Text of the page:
We all have different ways of dealing with pain.
For occasional or transient pain, many of us just grin and bear it. Some turn to paracetamol or other over the counter pain relievers. Still others try hot baths, heating pads, warming or cooling gels and muscle rubs, lying on hard surfaces or gentle exercise like swimming or yoga.
Relief from pain is important because pain can negatively affect a person’s quality of life as well as interfering with recovery from illness or injury.
Pain can be occasional, acute or chronic, depending on whether the person has had an accident, is suffering from musculoskeletal dysfunction, or lack of movement or mobility. If you have pain that just won’t go away it is always a good to consult with a healthcare practitioner for help and advice on your best treatment options.
Chances are one of your doctor’s recommendations will be to try a massage. In fact,results from the American Massage Therapy Association’s 16th annual consumer survey reveal that 50% of people surveyed claim their doctor has either strongly recommended or encouraged them to get a massage.
More and more of us are incorporating massage therapy into our regular health and wellness regimens to assist with medical conditions and the AMTA’s survey also found that most people don’t think of massage as just a pampering luxury:
What the research says
The AMTA has produced several recent research round-ups on the benefits of massage in some difficult to treat problems. Here’s what these have found:
Reduced inflammation after exercise
Canadian research in Science Translational Medicine indicates that massage therapy reduces inflammation of skeletal muscle acutely damaged through exercise. The study found evidence at the cellular level that massage therapy may affect inflammation in a way similar to anti-inflammatory medications.
The authors say the study provides evidence for the benefits of massage therapy for those with musculoskeletal injuries and potentially for those with inflammatory disease.
Relief from chronic low-back pain
A 2011 study in the Annals of Internal Medicine expanded on previous studies demonstrating the effectiveness of massage therapy for chronic low back pain. Participants had a 60-minute massage once a week for 10 weeks.
Researchers found that “patients receiving massage were twice as likely as those receiving usual care to report significant improvements in both their pain and function”. Massage patients also reported a reduction in the amount of over the counter anti-inflammatory medications they took.
The study compared both relaxation massage and “structural massage” therapy and found no difference in the results between the type of massage given.
Less sensitivity in fibromyalgia
Fibromyalgia is a chronic syndrome characterised by generalised pain, joint rigidity, intense fatigue, sleep alterations, headache, spastic colon, jaw pain, anxiety, and depression. This study in the journal Evidence-based Complementary and Alternative Medicine demonstrated that massage/myofascial release techniques improved pain and quality of life in patients with fibromyalgia.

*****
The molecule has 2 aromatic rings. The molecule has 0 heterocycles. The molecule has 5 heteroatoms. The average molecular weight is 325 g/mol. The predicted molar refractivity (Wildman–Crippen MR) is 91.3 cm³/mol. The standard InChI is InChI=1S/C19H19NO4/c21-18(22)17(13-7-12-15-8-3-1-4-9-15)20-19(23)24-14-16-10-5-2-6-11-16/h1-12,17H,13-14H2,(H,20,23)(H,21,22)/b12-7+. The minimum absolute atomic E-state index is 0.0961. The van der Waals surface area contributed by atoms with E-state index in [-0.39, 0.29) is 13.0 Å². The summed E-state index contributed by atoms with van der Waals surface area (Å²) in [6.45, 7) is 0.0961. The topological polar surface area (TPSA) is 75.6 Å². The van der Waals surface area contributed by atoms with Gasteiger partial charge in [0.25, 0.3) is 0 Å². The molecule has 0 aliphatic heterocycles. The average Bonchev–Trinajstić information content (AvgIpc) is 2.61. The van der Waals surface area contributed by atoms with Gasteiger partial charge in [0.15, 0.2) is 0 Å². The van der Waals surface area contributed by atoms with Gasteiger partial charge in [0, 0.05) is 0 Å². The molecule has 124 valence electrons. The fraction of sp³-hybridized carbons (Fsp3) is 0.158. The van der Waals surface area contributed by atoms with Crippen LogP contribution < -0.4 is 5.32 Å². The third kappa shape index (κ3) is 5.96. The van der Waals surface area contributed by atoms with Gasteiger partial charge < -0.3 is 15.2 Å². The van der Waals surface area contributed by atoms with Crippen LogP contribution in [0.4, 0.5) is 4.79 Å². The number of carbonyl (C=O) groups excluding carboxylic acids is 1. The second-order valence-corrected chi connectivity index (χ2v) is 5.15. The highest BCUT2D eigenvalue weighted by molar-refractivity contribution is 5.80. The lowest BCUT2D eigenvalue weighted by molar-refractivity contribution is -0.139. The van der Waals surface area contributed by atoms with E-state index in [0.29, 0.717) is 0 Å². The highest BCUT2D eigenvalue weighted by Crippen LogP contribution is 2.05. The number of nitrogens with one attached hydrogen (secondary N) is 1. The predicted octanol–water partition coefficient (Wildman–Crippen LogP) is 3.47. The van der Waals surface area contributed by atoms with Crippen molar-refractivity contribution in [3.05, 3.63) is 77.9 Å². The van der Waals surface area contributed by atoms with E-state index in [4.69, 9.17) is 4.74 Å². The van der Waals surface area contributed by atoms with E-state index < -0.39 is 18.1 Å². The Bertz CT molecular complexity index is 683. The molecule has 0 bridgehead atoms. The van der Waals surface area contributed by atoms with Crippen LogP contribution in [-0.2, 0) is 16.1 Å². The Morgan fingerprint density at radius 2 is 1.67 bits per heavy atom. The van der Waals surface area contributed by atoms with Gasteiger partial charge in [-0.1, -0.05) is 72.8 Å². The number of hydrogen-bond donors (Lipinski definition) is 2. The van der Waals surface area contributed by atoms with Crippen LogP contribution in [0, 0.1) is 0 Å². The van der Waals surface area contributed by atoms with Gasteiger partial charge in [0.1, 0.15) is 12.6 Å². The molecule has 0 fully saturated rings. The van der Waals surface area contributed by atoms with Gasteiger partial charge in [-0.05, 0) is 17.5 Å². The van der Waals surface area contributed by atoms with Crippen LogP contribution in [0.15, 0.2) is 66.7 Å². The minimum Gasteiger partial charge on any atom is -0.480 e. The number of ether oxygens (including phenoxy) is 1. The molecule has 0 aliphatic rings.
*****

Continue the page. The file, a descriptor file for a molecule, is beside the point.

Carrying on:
In it people suffering with fibromyalgia who received 90-minute massage for 20 weeks experienced significant reductions in sensitivity to pain at tender points.
Immediately after treatment and one month after the massage programme, anxiety levels, quality of sleep, pain and quality of life were still improved.
Less pain for rheumatoid arthritis patients
Evidence from a study in Complementary Therapies in Clinical Practice showed that adults with rheumatoid arthritis may feel a decrease in pain, as well as greater grip strength and range of motion in writs and large upper joins, after receiving regular moderate-pressure massages during a 4-week period. This research demonstrates the potential value of massage therapy for the millions living with this chronic condition, the majority of whom are women.
Less pain in osteoarthritis of the knee
Research supported by the prestigious US National Center for Complementary and Alternative Medicine (NCCAM) showed that sixty minute sessions of Swedish massage once a week for those with osteoarthritis of the knee significantly reduced their pain. The study published in PLOS One involved a total group of 125 subjects, with 25 receiving the 60-minute massage over 8 weeks, while others received less massage or usual care without massage. Previous studies on massage for the pain of osteoarthritis of the knee showed similar results, but were on a more limited number of subjects.
Reduced pain, anxiety and muscular tension after heart surgery
A study published in the Journal of Thoracic and Cardiovascular Surgery indicates that massage therapy can significantly reduce pain, anxiety and muscular tension, as well as enhance relaxation and satisfaction after cardiac surgery. Cardiac surgery recovery is a crucial time, often involving significant pain which a patient must endure. This study further suggests that massage therapy can be a useful aid in making the road to recovery an easier journey.
Improved wellbeing for cancer patients
Research published in the Journal of Alternative and Complementary Medicine found that therapeutic massage at home for metastatic cancer patients can improve their overall quality of life by reducing pain and improving sleep quality. The findings suggest that cancer patients can also benefit from professional massage, both physically and mentally, providing the necessary comfort during advanced stages of the disease.
Research published in BMJ Supportive and Palliative Care indicates that massage therapy can have a positive influence on the quality of life of people suffering serious illnesses such as brain cancer. In patients with late stage disease and when used in combination with standard care, massage can help reduce stress, anxiety, pain and fatigue.
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